New Year’s Eve is on December 31st and is celebrated in Sweden in a very similar way as in the United States. Most likely you stay home with close friends, stay up until midnight and have some champagne while you watch fireworks, or you go out with friends downtown, wait until midnight, and then drink campaign and watch fireworks.
Fireworks are common in the larger towns for New Year’s Eve and usually start at midnight. When midnight does strike, you will here “Gott Nytt År’ from the Swedes along with a clink of glasses.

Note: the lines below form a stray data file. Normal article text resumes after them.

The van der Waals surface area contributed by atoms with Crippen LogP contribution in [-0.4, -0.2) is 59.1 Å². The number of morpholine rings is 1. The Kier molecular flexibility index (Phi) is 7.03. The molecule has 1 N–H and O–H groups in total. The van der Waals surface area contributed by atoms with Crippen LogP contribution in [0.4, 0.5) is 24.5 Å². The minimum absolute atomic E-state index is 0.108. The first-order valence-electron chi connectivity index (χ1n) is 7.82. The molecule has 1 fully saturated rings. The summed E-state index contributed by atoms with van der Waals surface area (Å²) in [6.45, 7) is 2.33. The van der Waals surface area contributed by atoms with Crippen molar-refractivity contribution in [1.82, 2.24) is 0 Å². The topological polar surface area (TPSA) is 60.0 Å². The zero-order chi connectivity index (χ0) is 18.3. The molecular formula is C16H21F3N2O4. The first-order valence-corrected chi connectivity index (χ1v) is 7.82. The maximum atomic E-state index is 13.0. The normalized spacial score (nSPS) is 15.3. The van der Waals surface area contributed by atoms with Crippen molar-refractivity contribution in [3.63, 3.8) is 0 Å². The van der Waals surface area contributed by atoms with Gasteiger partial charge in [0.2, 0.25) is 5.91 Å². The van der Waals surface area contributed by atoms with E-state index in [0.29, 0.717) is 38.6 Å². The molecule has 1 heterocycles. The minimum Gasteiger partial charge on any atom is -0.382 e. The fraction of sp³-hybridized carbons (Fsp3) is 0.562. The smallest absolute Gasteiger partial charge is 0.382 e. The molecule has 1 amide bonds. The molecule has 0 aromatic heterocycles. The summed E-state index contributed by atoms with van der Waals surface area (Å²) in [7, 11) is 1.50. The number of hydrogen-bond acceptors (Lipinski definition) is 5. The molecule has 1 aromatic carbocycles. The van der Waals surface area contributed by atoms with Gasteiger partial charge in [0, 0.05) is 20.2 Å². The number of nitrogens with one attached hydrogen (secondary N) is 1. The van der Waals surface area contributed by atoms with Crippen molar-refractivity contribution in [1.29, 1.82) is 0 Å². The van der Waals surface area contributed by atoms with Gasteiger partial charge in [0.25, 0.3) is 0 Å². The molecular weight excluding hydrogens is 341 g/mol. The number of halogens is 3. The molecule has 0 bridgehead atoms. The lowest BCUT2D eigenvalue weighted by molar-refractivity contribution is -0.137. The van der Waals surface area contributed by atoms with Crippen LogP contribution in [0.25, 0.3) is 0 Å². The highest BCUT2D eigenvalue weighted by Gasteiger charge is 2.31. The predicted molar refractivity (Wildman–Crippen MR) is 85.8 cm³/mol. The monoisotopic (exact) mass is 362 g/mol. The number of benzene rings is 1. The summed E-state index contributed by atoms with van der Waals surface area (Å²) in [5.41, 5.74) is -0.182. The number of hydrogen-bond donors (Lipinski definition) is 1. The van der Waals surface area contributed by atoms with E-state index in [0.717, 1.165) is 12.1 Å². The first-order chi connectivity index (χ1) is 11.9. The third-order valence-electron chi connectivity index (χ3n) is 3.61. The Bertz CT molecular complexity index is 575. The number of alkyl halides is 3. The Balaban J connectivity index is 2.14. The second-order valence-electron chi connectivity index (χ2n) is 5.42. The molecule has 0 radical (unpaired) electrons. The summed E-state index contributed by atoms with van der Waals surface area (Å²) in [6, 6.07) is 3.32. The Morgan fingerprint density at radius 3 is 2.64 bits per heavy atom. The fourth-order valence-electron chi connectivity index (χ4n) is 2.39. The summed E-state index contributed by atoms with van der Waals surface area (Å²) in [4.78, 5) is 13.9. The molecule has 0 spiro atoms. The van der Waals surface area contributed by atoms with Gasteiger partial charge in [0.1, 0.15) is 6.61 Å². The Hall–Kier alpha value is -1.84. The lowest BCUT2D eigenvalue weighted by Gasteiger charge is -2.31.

Stockholm’s old town and the center of other larger cities will have celebrations out in the street, no matter how cold it may be.
More Days Off of Work
New Year’s Day, which is January 1st, is officially a red day, meaning no work. New Year’s Eve is a de facto holiday, meaning people usually get the day off.
Which is a good thing, because on New Year’s Day you will definitely want the day off in order to nurse the hangover you had from being Swedish drunk the night before. So this day will usually consist of just hanging around trying to get ready to face work the next day.
New Year’s Eve Resolution in Sweden
Yes, Sweden also has the failed New Year’s Resolution. I say failed because it is that type of resolution you only keep for 3 weeks, maybe 2 months if you are lucky. So they are usually not taken that seriously. But it is still always good to have goals for the new year, so why not?